Petronet LNG Ltd on Monday reported a 30 per cent drop in its first quarter net profit on lower margins and said it has received interest from 17-18 global LNG players for hiring its almost idle Kochi terminal.
Petronet, India's biggest importer of liquefied natural gas (LNG), reported a net profit of Rs 156.60 crore in April-June, down from Rs 225.32 crore in the same period a year ago.
"The decrease in net profit is primarily due to higher depreciation and interest charges pertaining to Kochi LNG terminal capitalised in the books of accounts in September 2013, and also lower margins at Dahej (terminal)," its chief executive Ashok K Balyan said here.
Petronet operated its 10 million tons a year Dahej import facility in Gujarat at 109 per cent of the capacity but its margins on import of LNG from spot market shrunk.
Also, the 5 million tons a year Kochi terminal is operating at just 1 per cent of the capacity as state gas utility GAIL India Ltd has not yet built pipelines to connect the facility to key customers in Bangalore and Mangalore.
"The Board has today approved leasing out of storage facility at Kochi. We had recently sought expression of interest from LNG traders and marketers who want to use Kochi as an intermediate for storing of LNG," he said adding the response to the tender has been tremendous.
About 17-18 international LNG marketers like Excelerate have envinced interest for hiring two LNG storage tanks of nearly 182,000 cubic meters gross capacity each.
"We hope to finalise agreements and begin leasing out the facility by end of September," he said.
The storage can be used by traders who want to import gas and resell it to customers or entities seeking to contract LNG for their own use.
The facility is also useful for LNG suppliers, like those in the Middle East, who want to use Kochi as an intermittent storage point for supplying customers in the east. Kochi can be used to store LNG during times of glut or low prices.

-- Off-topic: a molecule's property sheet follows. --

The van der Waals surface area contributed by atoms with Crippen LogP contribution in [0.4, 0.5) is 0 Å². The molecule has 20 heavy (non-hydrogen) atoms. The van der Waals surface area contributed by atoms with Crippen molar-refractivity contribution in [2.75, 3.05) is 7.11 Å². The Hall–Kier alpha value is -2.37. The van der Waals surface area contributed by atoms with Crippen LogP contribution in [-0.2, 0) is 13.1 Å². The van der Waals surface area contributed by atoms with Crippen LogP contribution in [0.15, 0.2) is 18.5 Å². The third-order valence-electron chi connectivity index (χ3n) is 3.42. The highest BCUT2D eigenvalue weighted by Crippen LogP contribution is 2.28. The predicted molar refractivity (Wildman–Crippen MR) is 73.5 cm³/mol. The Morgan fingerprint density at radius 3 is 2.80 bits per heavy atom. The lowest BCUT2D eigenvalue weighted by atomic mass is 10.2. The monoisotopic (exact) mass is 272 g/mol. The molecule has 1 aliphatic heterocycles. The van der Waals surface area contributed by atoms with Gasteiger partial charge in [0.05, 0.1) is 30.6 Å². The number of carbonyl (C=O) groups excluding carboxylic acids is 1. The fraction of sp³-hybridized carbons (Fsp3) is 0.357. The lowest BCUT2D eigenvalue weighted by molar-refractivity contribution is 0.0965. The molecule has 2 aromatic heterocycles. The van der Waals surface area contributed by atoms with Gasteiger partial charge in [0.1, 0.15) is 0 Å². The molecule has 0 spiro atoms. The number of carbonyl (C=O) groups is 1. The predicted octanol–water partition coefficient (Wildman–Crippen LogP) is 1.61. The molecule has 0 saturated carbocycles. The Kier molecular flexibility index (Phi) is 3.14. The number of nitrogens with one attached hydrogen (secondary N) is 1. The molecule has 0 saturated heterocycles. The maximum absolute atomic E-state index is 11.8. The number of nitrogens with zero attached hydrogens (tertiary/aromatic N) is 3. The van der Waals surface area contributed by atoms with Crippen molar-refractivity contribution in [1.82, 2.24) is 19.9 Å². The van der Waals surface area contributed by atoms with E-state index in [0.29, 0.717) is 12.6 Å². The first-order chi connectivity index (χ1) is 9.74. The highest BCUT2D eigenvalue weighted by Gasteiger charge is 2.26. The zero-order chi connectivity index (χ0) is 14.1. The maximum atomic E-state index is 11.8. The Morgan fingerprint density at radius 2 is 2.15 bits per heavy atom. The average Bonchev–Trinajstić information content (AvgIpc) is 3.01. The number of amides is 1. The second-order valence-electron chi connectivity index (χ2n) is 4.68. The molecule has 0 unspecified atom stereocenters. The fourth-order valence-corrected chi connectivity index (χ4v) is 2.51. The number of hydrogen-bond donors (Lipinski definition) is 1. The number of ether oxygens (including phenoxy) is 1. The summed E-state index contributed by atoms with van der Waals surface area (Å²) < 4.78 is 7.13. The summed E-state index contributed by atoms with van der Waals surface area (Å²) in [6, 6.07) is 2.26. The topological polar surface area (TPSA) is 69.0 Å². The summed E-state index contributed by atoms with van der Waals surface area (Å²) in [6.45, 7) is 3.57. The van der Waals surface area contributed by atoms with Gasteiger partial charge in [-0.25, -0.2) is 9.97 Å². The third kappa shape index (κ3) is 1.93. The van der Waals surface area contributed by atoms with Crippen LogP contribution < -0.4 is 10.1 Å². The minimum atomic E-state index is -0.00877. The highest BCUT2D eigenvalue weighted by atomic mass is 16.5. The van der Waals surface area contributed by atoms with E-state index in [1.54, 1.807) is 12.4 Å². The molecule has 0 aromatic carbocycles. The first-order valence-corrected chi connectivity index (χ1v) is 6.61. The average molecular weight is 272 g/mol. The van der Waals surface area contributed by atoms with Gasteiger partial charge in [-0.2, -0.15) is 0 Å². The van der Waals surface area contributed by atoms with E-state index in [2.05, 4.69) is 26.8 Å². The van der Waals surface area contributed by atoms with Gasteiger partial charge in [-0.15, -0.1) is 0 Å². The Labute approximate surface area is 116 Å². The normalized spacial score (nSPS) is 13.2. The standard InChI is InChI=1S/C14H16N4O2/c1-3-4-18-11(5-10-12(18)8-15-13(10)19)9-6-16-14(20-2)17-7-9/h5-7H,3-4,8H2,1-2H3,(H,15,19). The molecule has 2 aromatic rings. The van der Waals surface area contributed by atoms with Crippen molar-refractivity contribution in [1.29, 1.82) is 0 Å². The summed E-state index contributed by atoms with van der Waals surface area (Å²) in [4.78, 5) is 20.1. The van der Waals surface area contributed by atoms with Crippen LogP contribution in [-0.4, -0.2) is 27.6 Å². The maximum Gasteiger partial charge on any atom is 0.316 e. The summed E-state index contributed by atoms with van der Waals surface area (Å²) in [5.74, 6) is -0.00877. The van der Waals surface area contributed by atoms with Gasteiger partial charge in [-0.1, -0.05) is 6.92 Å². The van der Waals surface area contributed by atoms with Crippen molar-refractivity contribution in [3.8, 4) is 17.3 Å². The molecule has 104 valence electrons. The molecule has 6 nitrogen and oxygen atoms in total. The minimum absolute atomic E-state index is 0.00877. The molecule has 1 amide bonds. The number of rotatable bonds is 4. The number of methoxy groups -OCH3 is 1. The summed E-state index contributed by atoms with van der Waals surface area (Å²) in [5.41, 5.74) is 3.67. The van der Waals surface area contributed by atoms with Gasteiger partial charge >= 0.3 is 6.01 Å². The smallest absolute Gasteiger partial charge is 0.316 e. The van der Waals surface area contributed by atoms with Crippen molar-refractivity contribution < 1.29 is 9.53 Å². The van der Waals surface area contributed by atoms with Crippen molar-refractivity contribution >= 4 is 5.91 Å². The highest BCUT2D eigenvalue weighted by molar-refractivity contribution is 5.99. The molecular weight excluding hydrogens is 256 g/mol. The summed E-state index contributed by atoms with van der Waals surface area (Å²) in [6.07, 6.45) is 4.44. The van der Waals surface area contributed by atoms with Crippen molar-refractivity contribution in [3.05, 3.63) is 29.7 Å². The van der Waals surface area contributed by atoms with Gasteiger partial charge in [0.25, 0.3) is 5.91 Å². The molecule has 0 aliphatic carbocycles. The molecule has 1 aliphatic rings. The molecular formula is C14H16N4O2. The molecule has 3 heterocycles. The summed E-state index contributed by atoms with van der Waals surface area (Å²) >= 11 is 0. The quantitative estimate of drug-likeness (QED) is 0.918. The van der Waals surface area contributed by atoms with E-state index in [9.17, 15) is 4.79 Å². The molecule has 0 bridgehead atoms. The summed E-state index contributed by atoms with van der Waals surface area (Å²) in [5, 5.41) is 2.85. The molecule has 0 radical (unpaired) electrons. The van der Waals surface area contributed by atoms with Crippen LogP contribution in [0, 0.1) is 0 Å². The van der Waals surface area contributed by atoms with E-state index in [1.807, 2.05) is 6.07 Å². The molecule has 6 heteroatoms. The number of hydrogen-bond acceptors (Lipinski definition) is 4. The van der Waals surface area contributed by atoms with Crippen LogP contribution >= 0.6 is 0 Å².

LNG is natural gas that is chilled to minus 160 degrees Celsius to liquid state for ease of transportation by ship.
LNG is converted back into gaseous state at the import facility (regasification) before being sold to users such as power and fertiliser plants.
"What we are proposing is that LNG will be imported at Kochi and stored in its liquid form at the tanks, for which we will charge a fee. The trader can at his convience take out or reload the LNG in cryogenic ships for sale to customers," he said.
Petronet Director (Finance) R K Garg said spot prices in April-June have fallen to $10.5 per million British thermal unit compared to $17-18 at the beginning of the year, putting pressure on margins.
Turnover rose 20 per cent to Rs 10,161 crore on back of increase in volumes, depreciation of rupee vs the US dollar and an increase in the contracted price of LNG under the long term LNG Agreement.
Garg said long term LNG price in fact was higher than spot currently.
Petronet buys 7.5 million tons a year of LNG from RasGas of Qatar on long-term contract at a price linked to international oil rates. The current long-term LNG price comes to over $13 per mmBtu compared to $10.5 for spot.
"Two years back we had a similar situation but that time the gap was not so big. This time the gap between spot and long term contract price is almost $3," he said.
Balyan said Kochi volumes will increase only after Kochi-Koottanad-Bangalore-Mangalore pipeline is fully constructed.
At Dahej, Petronet has commissioned its second jetty in April and has started receiving LNG cargoes at the new berth till date 23 LNG cargoes have been unloaded at the second jetty.
The company is also expanding the name plate capacity of its Dahej LNG Terminal to 15 million tons by December 2016.
"The work is going on as per schedule and it is expected that this capacity expansion will be completed by end of the calendar year 2016," he said.